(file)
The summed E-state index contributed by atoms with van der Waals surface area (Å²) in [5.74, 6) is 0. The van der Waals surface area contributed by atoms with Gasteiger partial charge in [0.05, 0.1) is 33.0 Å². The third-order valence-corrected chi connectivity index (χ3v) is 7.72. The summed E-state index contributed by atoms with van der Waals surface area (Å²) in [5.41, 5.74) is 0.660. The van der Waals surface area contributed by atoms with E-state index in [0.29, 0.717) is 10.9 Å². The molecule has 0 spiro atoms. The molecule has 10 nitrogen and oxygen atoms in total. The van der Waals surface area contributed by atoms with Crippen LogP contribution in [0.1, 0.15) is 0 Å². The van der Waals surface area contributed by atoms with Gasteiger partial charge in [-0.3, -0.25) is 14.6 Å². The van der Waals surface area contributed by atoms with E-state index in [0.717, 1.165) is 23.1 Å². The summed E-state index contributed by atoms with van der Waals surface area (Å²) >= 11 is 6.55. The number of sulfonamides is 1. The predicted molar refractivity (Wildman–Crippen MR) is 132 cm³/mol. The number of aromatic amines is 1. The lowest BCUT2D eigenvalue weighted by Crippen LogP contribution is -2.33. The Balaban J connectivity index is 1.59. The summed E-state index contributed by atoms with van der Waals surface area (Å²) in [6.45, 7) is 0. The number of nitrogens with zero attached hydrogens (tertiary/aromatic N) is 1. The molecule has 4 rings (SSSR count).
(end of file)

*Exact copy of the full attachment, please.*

The summed E-state index contributed by atoms with van der Waals surface area (Å²) in [5.74, 6) is 0. The van der Waals surface area contributed by atoms with Gasteiger partial charge in [0.05, 0.1) is 33.0 Å². The third-order valence-corrected chi connectivity index (χ3v) is 7.72. The summed E-state index contributed by atoms with van der Waals surface area (Å²) in [5.41, 5.74) is 0.660. The van der Waals surface area contributed by atoms with E-state index in [0.29, 0.717) is 10.9 Å². The molecule has 0 spiro atoms. The molecule has 10 nitrogen and oxygen atoms in total. The van der Waals surface area contributed by atoms with Crippen LogP contribution in [0.1, 0.15) is 0 Å². The van der Waals surface area contributed by atoms with Gasteiger partial charge in [-0.3, -0.25) is 14.6 Å². The van der Waals surface area contributed by atoms with E-state index in [0.717, 1.165) is 23.1 Å². The summed E-state index contributed by atoms with van der Waals surface area (Å²) >= 11 is 6.55. The number of sulfonamides is 1. The predicted molar refractivity (Wildman–Crippen MR) is 132 cm³/mol. The number of aromatic amines is 1. The lowest BCUT2D eigenvalue weighted by Crippen LogP contribution is -2.33. The Balaban J connectivity index is 1.59. The summed E-state index contributed by atoms with van der Waals surface area (Å²) in [6.45, 7) is 0. The number of nitrogens with zero attached hydrogens (tertiary/aromatic N) is 1. The molecule has 4 rings (SSSR count).